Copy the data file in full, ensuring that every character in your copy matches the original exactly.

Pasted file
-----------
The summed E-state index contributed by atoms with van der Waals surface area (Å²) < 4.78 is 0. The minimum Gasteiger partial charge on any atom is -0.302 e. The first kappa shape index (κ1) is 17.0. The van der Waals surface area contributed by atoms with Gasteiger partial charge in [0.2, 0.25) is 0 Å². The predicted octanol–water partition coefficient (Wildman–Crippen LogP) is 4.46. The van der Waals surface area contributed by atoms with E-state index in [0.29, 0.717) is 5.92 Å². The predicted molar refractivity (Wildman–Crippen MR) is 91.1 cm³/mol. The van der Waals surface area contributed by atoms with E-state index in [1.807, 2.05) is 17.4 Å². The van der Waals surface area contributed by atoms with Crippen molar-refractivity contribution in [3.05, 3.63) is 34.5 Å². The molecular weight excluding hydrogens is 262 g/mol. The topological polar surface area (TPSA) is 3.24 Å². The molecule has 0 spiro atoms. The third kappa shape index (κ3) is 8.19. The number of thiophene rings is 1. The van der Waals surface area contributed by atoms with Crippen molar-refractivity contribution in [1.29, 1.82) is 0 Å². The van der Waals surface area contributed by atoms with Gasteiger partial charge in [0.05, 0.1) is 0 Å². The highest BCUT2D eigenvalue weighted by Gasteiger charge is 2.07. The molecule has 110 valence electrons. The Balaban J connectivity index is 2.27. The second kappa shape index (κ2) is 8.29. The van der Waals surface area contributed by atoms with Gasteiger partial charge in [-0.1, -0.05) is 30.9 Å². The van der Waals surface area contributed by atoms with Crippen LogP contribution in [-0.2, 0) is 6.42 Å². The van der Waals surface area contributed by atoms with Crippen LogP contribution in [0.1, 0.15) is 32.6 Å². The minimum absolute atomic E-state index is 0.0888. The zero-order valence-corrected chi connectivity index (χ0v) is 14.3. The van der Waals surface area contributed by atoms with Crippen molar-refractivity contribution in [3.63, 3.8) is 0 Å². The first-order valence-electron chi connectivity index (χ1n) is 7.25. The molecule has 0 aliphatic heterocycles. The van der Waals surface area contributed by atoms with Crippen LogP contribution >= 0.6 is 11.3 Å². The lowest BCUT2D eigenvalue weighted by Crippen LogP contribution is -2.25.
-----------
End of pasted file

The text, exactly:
The summed E-state index contributed by atoms with van der Waals surface area (Å²) < 4.78 is 0. The minimum Gasteiger partial charge on any atom is -0.302 e. The first kappa shape index (κ1) is 17.0. The van der Waals surface area contributed by atoms with Gasteiger partial charge in [0.2, 0.25) is 0 Å². The predicted octanol–water partition coefficient (Wildman–Crippen LogP) is 4.46. The van der Waals surface area contributed by atoms with E-state index in [0.29, 0.717) is 5.92 Å². The predicted molar refractivity (Wildman–Crippen MR) is 91.1 cm³/mol. The van der Waals surface area contributed by atoms with E-state index in [1.807, 2.05) is 17.4 Å². The van der Waals surface area contributed by atoms with Crippen molar-refractivity contribution in [3.05, 3.63) is 34.5 Å². The molecular weight excluding hydrogens is 262 g/mol. The topological polar surface area (TPSA) is 3.24 Å². The molecule has 0 spiro atoms. The third kappa shape index (κ3) is 8.19. The number of thiophene rings is 1. The van der Waals surface area contributed by atoms with Crippen molar-refractivity contribution in [1.29, 1.82) is 0 Å². The van der Waals surface area contributed by atoms with Gasteiger partial charge in [0.05, 0.1) is 0 Å². The highest BCUT2D eigenvalue weighted by Gasteiger charge is 2.07. The molecule has 110 valence electrons. The Balaban J connectivity index is 2.27. The second kappa shape index (κ2) is 8.29. The van der Waals surface area contributed by atoms with Gasteiger partial charge in [-0.1, -0.05) is 30.9 Å². The van der Waals surface area contributed by atoms with Crippen LogP contribution in [-0.2, 0) is 6.42 Å². The van der Waals surface area contributed by atoms with Crippen LogP contribution in [0.1, 0.15) is 32.6 Å². The minimum absolute atomic E-state index is 0.0888. The zero-order valence-corrected chi connectivity index (χ0v) is 14.3. The van der Waals surface area contributed by atoms with Crippen molar-refractivity contribution in [3.63, 3.8) is 0 Å². The first-order valence-electron chi connectivity index (χ1n) is 7.25. The molecule has 0 aliphatic heterocycles. The van der Waals surface area contributed by atoms with Crippen LogP contribution >= 0.6 is 11.3 Å². The lowest BCUT2D eigenvalue weighted by Crippen LogP contribution is -2.25.